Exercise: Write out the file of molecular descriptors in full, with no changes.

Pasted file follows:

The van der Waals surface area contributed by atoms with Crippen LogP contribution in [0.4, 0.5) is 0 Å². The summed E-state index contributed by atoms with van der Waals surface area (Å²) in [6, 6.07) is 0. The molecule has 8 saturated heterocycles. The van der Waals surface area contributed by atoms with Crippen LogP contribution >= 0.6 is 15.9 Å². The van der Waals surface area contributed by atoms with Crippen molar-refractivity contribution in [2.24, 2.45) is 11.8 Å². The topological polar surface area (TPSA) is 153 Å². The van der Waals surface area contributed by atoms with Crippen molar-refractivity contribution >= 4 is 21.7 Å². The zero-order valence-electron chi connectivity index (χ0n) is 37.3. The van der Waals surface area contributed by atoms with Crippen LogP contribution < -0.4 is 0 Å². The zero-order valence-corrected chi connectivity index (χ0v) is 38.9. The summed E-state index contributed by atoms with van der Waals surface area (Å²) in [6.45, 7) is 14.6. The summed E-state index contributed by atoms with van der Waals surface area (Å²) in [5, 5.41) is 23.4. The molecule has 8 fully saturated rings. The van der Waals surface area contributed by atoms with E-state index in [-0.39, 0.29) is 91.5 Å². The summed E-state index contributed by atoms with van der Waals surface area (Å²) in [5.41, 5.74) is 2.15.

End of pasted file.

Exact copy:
The van der Waals surface area contributed by atoms with Crippen LogP contribution in [0.4, 0.5) is 0 Å². The summed E-state index contributed by atoms with van der Waals surface area (Å²) in [6, 6.07) is 0. The molecule has 8 saturated heterocycles. The van der Waals surface area contributed by atoms with Crippen LogP contribution >= 0.6 is 15.9 Å². The van der Waals surface area contributed by atoms with Crippen molar-refractivity contribution in [2.24, 2.45) is 11.8 Å². The topological polar surface area (TPSA) is 153 Å². The van der Waals surface area contributed by atoms with Crippen molar-refractivity contribution >= 4 is 21.7 Å². The zero-order valence-electron chi connectivity index (χ0n) is 37.3. The van der Waals surface area contributed by atoms with Crippen LogP contribution < -0.4 is 0 Å². The zero-order valence-corrected chi connectivity index (χ0v) is 38.9. The summed E-state index contributed by atoms with van der Waals surface area (Å²) in [6.45, 7) is 14.6. The summed E-state index contributed by atoms with van der Waals surface area (Å²) in [5, 5.41) is 23.4. The molecule has 8 fully saturated rings. The van der Waals surface area contributed by atoms with E-state index in [-0.39, 0.29) is 91.5 Å². The summed E-state index contributed by atoms with van der Waals surface area (Å²) in [5.41, 5.74) is 2.15.